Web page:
Although Nigeria’s road traffic fatality rate has reduced dramatically in recent years, it is still high at a reported 6,450. The WHO estimates this number to be much higher, approximately 35,641. Road traffic crashes kill more people annually than HIV and malaria combined.
Although a comprehensive set of road safety laws and legislations are in effect across the country they are not applicable to all road users – for example rear seat car occupants are not required to wear seat-belts. In addition, enforcement of road safety practices, such as use of child restraints and complying with drink-driving laws, is extremely poor.
In response to the UN Decade of Action, Nigeria has committed to a fatality reduction target of 50%* by 2020.
Providing technical support to the Nigerian Road Safety Partnership
- Safe to School – Safe to Home
GRSP also supported Shell on an implementation of Safe to School – Safe to Home in Port Harcourt.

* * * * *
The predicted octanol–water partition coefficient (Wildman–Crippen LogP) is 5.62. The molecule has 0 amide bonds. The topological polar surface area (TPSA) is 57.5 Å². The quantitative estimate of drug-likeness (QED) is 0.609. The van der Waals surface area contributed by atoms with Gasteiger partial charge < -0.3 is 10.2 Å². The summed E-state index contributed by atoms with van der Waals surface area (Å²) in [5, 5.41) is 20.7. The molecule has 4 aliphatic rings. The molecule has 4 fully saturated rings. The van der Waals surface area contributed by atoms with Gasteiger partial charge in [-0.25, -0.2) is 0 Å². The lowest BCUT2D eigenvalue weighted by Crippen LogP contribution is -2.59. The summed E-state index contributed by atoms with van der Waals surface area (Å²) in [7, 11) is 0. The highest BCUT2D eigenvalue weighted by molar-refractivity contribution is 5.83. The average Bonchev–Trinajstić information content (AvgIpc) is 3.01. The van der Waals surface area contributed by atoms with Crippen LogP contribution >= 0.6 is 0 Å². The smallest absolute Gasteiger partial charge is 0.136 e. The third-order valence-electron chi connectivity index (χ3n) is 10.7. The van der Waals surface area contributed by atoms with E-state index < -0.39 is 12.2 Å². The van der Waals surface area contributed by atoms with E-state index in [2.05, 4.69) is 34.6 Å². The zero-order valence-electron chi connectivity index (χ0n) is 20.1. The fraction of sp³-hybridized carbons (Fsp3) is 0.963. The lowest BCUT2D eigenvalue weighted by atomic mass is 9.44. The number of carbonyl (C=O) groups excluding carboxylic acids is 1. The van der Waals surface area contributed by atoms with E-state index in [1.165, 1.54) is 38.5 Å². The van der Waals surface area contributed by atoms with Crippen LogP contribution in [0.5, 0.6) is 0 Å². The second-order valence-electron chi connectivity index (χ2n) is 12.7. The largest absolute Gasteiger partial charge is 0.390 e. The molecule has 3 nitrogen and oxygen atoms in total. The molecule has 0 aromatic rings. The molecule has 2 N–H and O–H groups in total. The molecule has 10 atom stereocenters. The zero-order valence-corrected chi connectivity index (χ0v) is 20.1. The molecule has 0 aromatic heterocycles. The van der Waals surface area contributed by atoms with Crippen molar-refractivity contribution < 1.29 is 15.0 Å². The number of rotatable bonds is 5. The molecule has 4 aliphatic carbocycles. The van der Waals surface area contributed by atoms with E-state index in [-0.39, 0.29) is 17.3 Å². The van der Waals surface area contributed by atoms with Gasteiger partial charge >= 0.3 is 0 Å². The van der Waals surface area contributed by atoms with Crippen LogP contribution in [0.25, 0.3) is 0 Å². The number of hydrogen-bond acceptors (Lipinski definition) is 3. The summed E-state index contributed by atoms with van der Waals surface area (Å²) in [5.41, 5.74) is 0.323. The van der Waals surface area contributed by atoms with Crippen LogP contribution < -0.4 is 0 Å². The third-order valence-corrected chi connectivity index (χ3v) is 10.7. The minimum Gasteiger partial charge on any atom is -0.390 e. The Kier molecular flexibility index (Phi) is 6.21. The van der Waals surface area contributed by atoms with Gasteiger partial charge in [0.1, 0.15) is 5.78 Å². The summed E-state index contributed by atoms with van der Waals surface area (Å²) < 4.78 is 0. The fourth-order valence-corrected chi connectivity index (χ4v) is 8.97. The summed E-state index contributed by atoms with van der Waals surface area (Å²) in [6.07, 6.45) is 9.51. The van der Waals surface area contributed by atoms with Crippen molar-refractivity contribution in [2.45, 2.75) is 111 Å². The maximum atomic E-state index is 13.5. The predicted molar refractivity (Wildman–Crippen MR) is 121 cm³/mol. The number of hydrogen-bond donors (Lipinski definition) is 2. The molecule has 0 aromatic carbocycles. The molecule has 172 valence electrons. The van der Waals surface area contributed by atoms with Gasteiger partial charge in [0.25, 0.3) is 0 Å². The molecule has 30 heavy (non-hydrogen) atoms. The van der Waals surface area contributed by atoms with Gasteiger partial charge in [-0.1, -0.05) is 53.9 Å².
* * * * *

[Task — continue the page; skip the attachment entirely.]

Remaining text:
- With support of Shell, Toyota, Total, Michelin and Renault, GRSP oversaw the Abuja City Project (2011-2013), working with the NRSP to conduct a road safety audit, survey traffic count, public opinion and fact finding survey and the compilation of a report on the study.
Road user groups
With more than 270 000 pedestrians killed on roads each year, they account to almost a quarter of all road traffic casualties annually. Certain roads, especially in low and middle income countries, completely fail to separate road users from the rest of the road users, which put them in imminent danger.
With around 186 300 children under 18 years die from road traffic crashes annually, it is unacceptable that some countries still do not have legislation regarding obligatory usage and set safety standards for child restraints.
|Website||Carrying out RS activites||Interested in expanding RS work|
|Nigerian Red Cross Society||Yes||Yes|
Lead agency: Federal Road Safety Corps
Speed limit law
Motorcycle helmet law
Child restraint law
Mobile phones while driving law
Annual road fatalities
Fatalities per 100K pop. per year
Estimated GDP loss
Source: WHO Global Status Report on Road Safety 2015